Knowing your audience ahead of time helps because it lets you think of things they'll likely enjoy discussing. Hobbies, career aspirations, music and movie tastes they may enjoy, and so on. Some of the best first dates are ones where the two of you take turns asking fun questions to one another, both learning more about each other and providing numerous outlets for conversation, jokes, and laughter. You can even browse someone's Facebook page and find some of their favorite hobbies, genres, and interests to get an inkling of what to talk about.
8. Don't Lie
Or at least be very careful with it. This one also probably sounds obvious, but we're talking about lies intended to spare another's feelings. Remember, good intentions don't necessarily equal a good outcome. For instance, I once broke my earlier rule and sent a friend a brief YouTube video that I really thought he'd enjoy. Not my smartest move, but to be fair, he'd racked up 30 minutes worth of YouTube debt and I was cashing in with just a 5-minute video.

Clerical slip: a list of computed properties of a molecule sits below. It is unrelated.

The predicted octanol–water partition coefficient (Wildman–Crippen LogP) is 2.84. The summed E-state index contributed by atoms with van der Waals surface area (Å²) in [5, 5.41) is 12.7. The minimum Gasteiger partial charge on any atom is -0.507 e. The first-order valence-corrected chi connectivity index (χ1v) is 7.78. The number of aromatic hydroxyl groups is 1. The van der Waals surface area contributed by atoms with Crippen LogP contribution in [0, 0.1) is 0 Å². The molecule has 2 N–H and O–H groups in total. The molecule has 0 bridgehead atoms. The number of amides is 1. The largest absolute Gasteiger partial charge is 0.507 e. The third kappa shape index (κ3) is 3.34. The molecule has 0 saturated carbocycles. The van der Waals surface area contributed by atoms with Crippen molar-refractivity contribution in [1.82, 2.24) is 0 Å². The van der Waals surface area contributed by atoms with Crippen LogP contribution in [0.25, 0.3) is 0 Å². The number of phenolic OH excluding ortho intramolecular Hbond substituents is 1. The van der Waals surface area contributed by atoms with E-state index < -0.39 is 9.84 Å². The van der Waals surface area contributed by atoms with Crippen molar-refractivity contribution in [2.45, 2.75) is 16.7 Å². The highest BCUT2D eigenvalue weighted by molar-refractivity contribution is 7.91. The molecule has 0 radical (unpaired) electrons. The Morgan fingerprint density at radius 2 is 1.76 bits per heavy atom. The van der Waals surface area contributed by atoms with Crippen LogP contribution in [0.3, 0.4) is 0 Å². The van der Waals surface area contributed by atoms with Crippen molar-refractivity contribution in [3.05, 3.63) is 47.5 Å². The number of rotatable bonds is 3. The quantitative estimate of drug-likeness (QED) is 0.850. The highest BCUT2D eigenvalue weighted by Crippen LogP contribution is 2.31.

Long story short, on Facebook, he reacted with, "Wow, that game you just showed me looks really exciting!" but I later learned he'd watched about five seconds of the video. The lie hurt me more than the lack of watching; I would have much preferred a "sorry, I was busy and forgot" over a false excitement that made me happily think my friend and I shared an interest, only to have that joy taken away upon learning the truth.
9. Do Act (or Be) Confident
I know, I know—talking to someone new can be scary. There's a reason public speaking is our number one fear. But sometimes you just have to suck it up and put on the happy and eager mask that will hopefully eventually melt, at which point you'll actually be excited and confident when talking to the person. When you make the first move (in the correct manner at the correct time), you save someone else the burden of having to do it, endearing yourself to them in most cases.